[Warning: The following contains spoilers about the finale of Alice in Borderland Season 2 and the manga ending. Read at your own risk!]
It’s the moment we’ve all been waiting for. After two seasons of watching Arisu (Kento Yamazaki) and his friends fight for their lives in a mysterious alternate Tokyo, we finally learned why they’re in this world in the final episode of Alice in Borderland Season 2 — but not before we were thrown for a wild loop. This has to be one of the most confusing finales we’ve ever seen, so TV Guide is here to break down exactly what happened.
Alice in Borderland begins with high school student Arisu and his two besties Karube (Keita Machida) and Chota (Yuki Morinaga) — RIP to those two, we’re still not over Seven of Hearts and will never get over it — finding themselves in a Tokyo where most humans have disappeared. The three of them, plus other players also trying to figure out what the heck is going on, discover game arenas connected to a deck of cards The suit of the card corresponds to the game type (club means team battle, diamond means wits, spade means strength, and heart means betrayal), and the number corresponds to difficulty. They must win in order to survive, otherwise the players either die in gruesome fashion directly in the games or are lasered to death when their “visa” days run out.
Season 1 ended with all the numbered cards being cleared and the introduction of face cards. In Alice and Borderland Season 2 — which is based on the manga of the same name — Arisu and his will-they-won’t-they new BFF Usagi (Tao Tsuchiya) try to win these face card games with the goal of returning to “the real world.”
Playing the Queen of Hearts
Is it possible to return to “the real world”? That’s the question Arisu has been asking all along, and the one he asks in the very last game, the Queen of Hearts. This final challenge is run by Mira Kano (Riisa Naka), who was revealed to be the one orchestrating the games at the end of Season 1. The premise of the Queen of Hearts is oddly straightforward: Arisu has to complete three rounds of croquet — win or lose — without quitting. Arisu and an injured Usagi (who’s not participating due to severe injuries from battling the King of Spades) are, like us, extremely confused upon hearing the rules. But it soon becomes clear what Mira is planning.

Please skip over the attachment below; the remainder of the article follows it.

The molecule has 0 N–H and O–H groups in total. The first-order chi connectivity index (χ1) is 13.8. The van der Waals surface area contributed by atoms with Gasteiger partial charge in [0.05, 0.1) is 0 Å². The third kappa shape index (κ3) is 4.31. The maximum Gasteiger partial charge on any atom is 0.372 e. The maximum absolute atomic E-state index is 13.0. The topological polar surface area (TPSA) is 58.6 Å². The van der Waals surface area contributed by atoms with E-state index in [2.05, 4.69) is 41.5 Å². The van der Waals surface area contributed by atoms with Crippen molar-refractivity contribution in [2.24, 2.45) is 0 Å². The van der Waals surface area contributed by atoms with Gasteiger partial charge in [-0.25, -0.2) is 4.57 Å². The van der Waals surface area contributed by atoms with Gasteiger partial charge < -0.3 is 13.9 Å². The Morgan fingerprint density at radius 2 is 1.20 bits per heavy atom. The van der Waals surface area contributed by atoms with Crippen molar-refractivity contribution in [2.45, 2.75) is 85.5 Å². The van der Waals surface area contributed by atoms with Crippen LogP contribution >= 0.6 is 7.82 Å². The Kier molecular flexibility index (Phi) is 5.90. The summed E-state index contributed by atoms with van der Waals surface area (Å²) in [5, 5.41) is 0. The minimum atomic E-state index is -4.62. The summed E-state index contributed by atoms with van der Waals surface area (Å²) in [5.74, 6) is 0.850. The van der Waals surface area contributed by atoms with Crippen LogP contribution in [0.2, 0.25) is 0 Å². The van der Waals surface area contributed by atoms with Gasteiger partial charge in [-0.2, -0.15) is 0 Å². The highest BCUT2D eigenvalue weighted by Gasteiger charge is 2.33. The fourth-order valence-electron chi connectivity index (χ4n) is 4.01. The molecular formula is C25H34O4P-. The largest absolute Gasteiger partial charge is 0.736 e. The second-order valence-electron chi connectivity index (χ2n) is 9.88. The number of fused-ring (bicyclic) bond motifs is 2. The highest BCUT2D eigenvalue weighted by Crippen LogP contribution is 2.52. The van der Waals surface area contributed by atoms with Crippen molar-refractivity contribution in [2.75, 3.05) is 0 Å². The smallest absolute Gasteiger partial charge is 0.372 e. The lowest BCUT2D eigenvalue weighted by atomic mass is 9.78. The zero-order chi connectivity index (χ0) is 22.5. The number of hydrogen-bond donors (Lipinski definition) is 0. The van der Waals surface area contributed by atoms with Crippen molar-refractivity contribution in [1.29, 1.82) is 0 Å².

After two rounds of croquet, Mira insists on having tea. It’s here that Arisu once again asks about “the real world,” and Mira begins her trickery. She first says that Arisu and all of the players actually come from 1,000 years in the future, and they’re playing these games through VR devices. This has all been fictional, in other words. For anyone familiar with apocalyptic worlds, the explanation sounds plausible. But Mira laughs and says, “Just kidding! I lied about all that!” What? She immediately launches into another response: Aliens have captured humanity, and are forcing them to play these games for scientific research. Once again, though, Mira says she’s joking. What is going on?
“My game was a mind game, a psychological game and compared to others, which are packed with action and their intensity, my offense was using words,” Naka told TV Guide.
Her offense becomes the strongest when she seriously starts to make Arisu question his reality. Mira tells Arisu that the games have all been one big illusion, and that he’s suffered from memory loss after watching his two friends Karube and Chota die from a car accident that fateful day in Tokyo before they were all transported into this world. Arisu suddenly finds himself in a clinic, with Mira saying she is his psychiatrist. Meanwhile, Usagi is screaming at Arisu telling him to wake up, but Mira dismisses her by telling Arisu she’s another patient who’s been hospitalized. While Arisu is experiencing this vision where he’s receiving treatment from Mira, the Queen of Hearts probes his deepest fears and regrets about having survived instead of Karube and Chota. Mira says that if she can confirm Arisu’s desire to quit, the games will end.
How was Mira able to get Arisu to believe that he’s not at the game arena but at a clinic with her? Fans of the manga will notice one key difference. “According to the original story in the manga, I believe that in the beginning Arisu takes his medication and then he goes into this world of hallucination,” Naka said. In the manga, the tea that Mira gives Arisu in between the rounds of croquet is laced with a hallucinogen. “[Shinsuke Sato,] the director said that that’s kind of unfair,” Naka said. “Mira is the master of all these games, she’s the key figure. Why would she then be borrowing or using the power of science?” The actor shared that the director had doubts about that method, and said she felt similarly. “So we came up with an approach where we would use her words to be more hypnotic and then to drag him from this reality to this hallucinatory stage.”
This way, the effects on Arisu are not caused by drugs but rather by a type of “psychic power” that Mira has, Naka explained. “But then during that, Usagi is the one who saves him because of their friendship or love. She’s able to do so and then in the end they have this beautiful victory,” the actor said. Ultimately, Usagi succeeds in bringing Arisu back to reality — at least, the reality of the game (more on this later) — by hurting herself and telling him that she is not an illusion. Seeing the hurt Usagi, Arisu gradually returns to his senses despite Mira nudging him to quit. “He chooses not to, and seeing that Mira basically gives up and maybe for the first time, she saw the beauty in human beings,” Naka said.
Returning to the Real World
Because Usagi brought Arisu back from his hallucination, he completed the third round of croquet and, at last, all the games are cleared. Mira is lasered to death and all the remaining players are now presented with an option: Accepting “permanent residence” in this land or rejecting it. Once the survivors give their responses — everyone rejects the offer besides the two characters we met in the Jack of Hearts game, Banda and Yaba — we finally learn the truth about this alternate world.